Claiming that the exhibition “will offer unprecedented insight into Prada’s creative approach, inspirations and landmark collaborations,” the museum aims to explore the brand’s evolution as global enterprise.
Dubbed “Prada. Front and Back,” the show will be divided in different sections to reflect such a theme and convey “both the surface of fashion and the creative and industrial infrastructure on which it depends,” according to the presentation published on the location’s web site.
“Miuccia Prada’s story is unique…With her husband, Patrizio Bertelli, she has changed the way that people dress, redefined how we understand luxury, explored new materials and technologies and invested passionately in art, design and architecture. She has made Prada the essence of modernity,” concludes the statement.
This won’t be the only time the Design Museum will prove its bias for the fashion industry.
Prior to the Prada exhibit, the “Sneakers Unboxed: Studio to Street” show will also make its debut. Opening in May, it will focus on sneakers and their design process, showcasing limited editions, cult classics and brand collaborations that have shaped the sneaker scene, defined its popularity, encouraged the high-fashion reinterpretation of these styles, as well as originated the current reselling fixation.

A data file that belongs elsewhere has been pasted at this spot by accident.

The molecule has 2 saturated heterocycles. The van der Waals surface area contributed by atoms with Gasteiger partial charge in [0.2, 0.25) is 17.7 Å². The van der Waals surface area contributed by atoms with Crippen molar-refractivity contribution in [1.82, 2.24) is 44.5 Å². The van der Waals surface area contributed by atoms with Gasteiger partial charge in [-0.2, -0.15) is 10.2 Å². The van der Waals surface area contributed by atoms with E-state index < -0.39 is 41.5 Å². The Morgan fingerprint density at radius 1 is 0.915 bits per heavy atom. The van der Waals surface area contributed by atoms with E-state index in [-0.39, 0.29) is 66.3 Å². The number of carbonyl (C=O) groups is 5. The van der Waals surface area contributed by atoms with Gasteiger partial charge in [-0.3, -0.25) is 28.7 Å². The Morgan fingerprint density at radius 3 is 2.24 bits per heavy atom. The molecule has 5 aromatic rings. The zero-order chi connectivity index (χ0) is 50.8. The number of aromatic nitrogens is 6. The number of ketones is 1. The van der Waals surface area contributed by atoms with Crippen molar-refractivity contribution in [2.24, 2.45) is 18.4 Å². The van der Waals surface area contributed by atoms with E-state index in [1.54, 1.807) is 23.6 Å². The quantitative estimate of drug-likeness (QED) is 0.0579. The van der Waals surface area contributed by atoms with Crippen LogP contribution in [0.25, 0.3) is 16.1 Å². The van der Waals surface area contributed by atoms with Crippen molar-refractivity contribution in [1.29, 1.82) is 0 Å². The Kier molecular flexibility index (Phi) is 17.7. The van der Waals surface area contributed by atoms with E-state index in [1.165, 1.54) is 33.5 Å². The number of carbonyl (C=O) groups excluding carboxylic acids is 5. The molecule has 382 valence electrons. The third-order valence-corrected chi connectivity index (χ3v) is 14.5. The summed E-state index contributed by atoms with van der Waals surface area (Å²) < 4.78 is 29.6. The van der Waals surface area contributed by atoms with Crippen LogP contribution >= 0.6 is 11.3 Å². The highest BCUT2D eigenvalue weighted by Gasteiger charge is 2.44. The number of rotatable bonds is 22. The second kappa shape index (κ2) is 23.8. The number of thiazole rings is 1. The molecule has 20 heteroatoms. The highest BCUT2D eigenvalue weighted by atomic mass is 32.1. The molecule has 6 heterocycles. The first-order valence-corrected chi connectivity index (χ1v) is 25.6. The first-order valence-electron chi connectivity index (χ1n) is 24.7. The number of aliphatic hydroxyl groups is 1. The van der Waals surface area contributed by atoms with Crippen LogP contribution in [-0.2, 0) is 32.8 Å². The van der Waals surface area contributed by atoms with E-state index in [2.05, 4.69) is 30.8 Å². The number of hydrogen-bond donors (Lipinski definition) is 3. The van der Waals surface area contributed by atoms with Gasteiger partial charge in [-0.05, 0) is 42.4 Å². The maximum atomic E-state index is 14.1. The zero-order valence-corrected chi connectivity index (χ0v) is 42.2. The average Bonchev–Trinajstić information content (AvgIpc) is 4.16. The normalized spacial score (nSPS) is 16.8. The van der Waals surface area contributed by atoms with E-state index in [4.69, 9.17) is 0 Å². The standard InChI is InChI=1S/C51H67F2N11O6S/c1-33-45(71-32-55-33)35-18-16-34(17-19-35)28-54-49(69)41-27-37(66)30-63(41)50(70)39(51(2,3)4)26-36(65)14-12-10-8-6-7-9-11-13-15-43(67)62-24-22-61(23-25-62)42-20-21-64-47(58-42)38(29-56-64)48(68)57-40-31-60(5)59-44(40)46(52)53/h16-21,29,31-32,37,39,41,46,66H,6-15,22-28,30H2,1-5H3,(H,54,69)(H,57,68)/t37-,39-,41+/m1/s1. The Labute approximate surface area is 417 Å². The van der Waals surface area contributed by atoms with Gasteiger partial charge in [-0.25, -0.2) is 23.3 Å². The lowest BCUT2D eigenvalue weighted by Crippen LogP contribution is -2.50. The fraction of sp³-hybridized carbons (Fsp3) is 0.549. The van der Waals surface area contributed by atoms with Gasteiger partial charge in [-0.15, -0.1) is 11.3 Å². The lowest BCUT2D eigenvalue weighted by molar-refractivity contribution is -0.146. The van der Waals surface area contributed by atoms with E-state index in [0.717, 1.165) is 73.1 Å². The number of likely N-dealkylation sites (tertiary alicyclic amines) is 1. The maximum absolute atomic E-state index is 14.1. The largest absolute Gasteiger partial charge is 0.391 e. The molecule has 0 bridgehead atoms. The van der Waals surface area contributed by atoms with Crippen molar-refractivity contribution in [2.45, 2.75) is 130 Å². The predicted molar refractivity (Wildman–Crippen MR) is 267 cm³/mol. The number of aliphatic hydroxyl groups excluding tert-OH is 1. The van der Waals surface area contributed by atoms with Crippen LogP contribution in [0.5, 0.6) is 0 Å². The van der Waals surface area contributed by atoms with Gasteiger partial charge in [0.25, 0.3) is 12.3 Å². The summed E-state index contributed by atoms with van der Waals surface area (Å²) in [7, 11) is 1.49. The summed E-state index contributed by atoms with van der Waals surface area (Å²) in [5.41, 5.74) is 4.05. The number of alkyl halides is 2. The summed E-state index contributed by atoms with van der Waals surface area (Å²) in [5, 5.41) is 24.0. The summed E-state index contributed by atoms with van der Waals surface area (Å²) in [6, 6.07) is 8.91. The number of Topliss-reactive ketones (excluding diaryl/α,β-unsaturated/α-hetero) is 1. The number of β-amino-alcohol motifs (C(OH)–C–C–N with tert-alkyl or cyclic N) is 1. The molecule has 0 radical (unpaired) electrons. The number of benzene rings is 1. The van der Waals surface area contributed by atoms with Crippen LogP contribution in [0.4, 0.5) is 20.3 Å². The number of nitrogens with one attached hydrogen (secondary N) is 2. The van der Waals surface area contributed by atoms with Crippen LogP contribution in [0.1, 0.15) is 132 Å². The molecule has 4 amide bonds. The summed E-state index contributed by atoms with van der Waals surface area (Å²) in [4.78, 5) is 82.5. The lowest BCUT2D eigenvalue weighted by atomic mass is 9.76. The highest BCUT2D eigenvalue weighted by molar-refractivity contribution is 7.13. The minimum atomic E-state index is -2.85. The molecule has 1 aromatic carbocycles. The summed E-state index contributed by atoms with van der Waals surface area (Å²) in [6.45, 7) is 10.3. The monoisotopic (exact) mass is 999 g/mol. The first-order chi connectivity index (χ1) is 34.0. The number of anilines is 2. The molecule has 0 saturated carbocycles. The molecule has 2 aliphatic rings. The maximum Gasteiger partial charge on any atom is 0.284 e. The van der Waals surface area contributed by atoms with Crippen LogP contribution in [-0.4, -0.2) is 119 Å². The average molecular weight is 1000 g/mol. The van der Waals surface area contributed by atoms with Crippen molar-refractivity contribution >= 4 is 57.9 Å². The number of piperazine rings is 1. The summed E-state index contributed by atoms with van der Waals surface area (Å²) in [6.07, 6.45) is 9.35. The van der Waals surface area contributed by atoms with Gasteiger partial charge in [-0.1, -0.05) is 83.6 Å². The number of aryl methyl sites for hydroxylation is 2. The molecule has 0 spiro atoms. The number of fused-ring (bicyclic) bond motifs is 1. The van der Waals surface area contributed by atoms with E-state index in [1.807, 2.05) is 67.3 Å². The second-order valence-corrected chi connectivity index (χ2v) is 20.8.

Previously, in 2018 the museum saluted Azzedine Alaïa with a retrospective named “Azzedine Alaïa: The Couturier.” As reported, back then the designer helped to curate the show before he died of heart failure. Working with Mark Wilson, chief curator of the Groninger Museum, Alaïa staged an exhibit looking back to his life and the impact his work had worldwide.
Founded in 1989 by Sir Terence Conran, the Design Museum was originally located on Shad Thames in East London, where it hosted more than 100 shows, including the blockbuster “Hello, My Name is Paul Smith,” and “Women Fashion Power,” and showcased the works of Zaha Hadid and Frank Gehry, among many others.
In 2016, the museum moved to its current venue at 224-238 Kensington High Street, in a historic Sixties building. The relocation gave the institution three times more space, as it now spans 108,000 square feet to include two gallery spaces dedicated to temporary shows, the free “Designer Maker User” showcase and the Swarovski Foundation Centre for Learning. It also houses the Bakala auditorium, the Sackler Library and a designers-in-residence studio. There is also a shop café, restaurant and members’ area, offering views over Holland Park.